The PallapHode Electrode System
The PallapHode Electrode System
A Robust Long-life Sensor for Measuring the Hydrogen Ion Concentration in Many Media
The ability to determine accurately the acidity or alkalinity of a solution is an obvious necessity for innumerable purposes, and for much routine work a pH meter which measures the potential difference between a standard electrode and a glass electrode may be employed satisfactorily to give quick and accurate results. There are however, several limitations to such meters some of which can be overcome by using the system described here which incorporates a palladium-hydrogen pH electrode.
Palladium has the power to absorb hydrogen by either gaseous or electrolytic methods, and the alloy formed may be one of three phases (α, αβ, β, ) depending on the hydrogen:palladium ratio present. Hydrogen desorbs spontaneously from the alloy, and for specific ranges of hydrogen:palladium composition the resulting vapour pressure is constant at any particular temperature. Thus, for example, from 0.03 to 0.59 hydrogen:palladium concentration (in the αβ phase) this vapour pressure remains constant at 16 mm of mercury, at 25°C. But at, say, 160°C it is 1520 mm of mercury over a hydrogen:palladium concentration range of 0.12 to 0.48. Thus as the temperature increases, the range of hydrogen:palladium concentration over which vapour pressure is constant decreases, and changes in the alloy composition may be followed by electrical resistance changes. It is believed that, since absorption of hydrogen into the lattice is by either protons or atoms, the thermodynamic relationship
holds for a hydrogen-palladium electrode in the αβ phase. The non-equilibrium condition
is considered to be responsible for the origin of an electrode potential. The spontaneous desorption of hydrogen from the alloy arises from this non-equilibrium state when a hydrogen-palladium electrode is immersed in hydrogen-free solutions. Due to restrictive kinetic factors, the slow rate of equilibration of the inequality (ii) allows non-equilibrium to be maintained for a considerable time at room temperature. Therefore, providing the hydrogen:palladium ratio corresponding to the αβ phase can be maintained within prescribed limits, such a system gives a stable potential which varies with the hydrogen ion activity, in accordance with the Nernst equation.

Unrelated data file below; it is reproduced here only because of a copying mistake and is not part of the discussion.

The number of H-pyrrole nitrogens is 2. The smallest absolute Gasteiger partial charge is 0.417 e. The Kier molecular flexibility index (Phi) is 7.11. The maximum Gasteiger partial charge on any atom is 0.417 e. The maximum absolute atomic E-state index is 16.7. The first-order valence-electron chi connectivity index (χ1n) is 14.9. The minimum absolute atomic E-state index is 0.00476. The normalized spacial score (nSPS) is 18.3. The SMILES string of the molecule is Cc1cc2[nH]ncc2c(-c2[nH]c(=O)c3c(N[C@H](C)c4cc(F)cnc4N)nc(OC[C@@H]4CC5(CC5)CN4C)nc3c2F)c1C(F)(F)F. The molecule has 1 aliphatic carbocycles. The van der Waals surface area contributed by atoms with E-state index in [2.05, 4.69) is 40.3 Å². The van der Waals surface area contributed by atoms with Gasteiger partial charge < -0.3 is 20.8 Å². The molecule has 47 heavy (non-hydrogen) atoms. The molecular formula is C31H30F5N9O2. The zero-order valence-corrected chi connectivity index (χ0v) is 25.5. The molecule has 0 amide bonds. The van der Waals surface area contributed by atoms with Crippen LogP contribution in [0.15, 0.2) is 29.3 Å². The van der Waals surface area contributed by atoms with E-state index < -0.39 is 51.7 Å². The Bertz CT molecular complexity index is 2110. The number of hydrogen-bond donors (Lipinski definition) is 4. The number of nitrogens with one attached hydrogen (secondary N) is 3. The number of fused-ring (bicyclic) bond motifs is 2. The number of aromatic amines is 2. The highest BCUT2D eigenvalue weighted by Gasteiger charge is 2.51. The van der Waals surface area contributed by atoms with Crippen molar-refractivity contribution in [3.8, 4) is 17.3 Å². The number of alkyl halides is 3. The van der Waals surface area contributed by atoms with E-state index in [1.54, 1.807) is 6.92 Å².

In the PallapHode system the required hydrogen:palladium ratio is maintained by electrolytic recharging with hydrogen from the solution under examination. The amount of hydrogen involved is minute, and decomposition of the water is insufficient to change the concentration of the electrolyte significantly.
The key component of the PallapHode system consists of a palladium-hydrogen electrode incorporated in a probe that also contains reference and auxiliary electrodes. This is placed in the solution to be measured and is connected to specially developed electronic measurement and control circuits contained in conventional pH type meter format. The potential produced by the electrode, when measured with respect to the reference electrode, indicates the pH of the solution under examination.
The electronic circuits perform three major functions:
Measurement of the electrode potential, and therefore of pH
Control of the composition of the palladium-hydrogen electrode by continuously monitoring its resistance and electrolytically maintaining its hydrogen content.
Periodic cleaning, and maintenance of ideal Nerstian behaviour, is accomplished by electrochemical pulses at the palladium-hydrogen electrode surface, which also allows its use in dirty environments.
Stability and Performance
The plots of electromotive force against time for a range of solutions with quite different pH values show that, even for periods up to 80 days, drift is only a few millivolts in an instrument not subject to recalibration, Figure 1.
As the composition of the palladium-hydrogen electrode is maintained in the αβ phase, the plot of electromotive force against pH value gives a linear Nerstian response at temperatures up to 250°C, shown in Figure 2.
Advantages and Applications
The PallapHode system is primarily a special-purpose instrument for use in adverse environments. However, a number of advantages over the familiar glass electrode system are apparent and these may warrant its use even under moderate conditions. The main advantages are:
Automatic in situ cleaning permits use in solutions containing solid suspensions.
Frequent recalibration is not required.
The probe can be used at up to 250°C in aggressive aqueous and non-aqueous media, and is extremely durable.
The probe performance is unaffected by previous usage and, in contrast to the metallic ions that may be leached from glass electrodes, can only liberate minute quantities of hydrogen over a long time
It remains accurate at high concentrations of dissolved salts, such as alkali metal ions.
In addition the system may be used in electrolytes containing up to 10−2mol/kg of reducible metal ions, (although the electrode can become plated by some ions).
Thus, as well as laboratory uses, the PallapHode has important advantages for environmental pollution measurement, oceanographic research, industrial process control, and very small electrodes have found in vivo medical applications.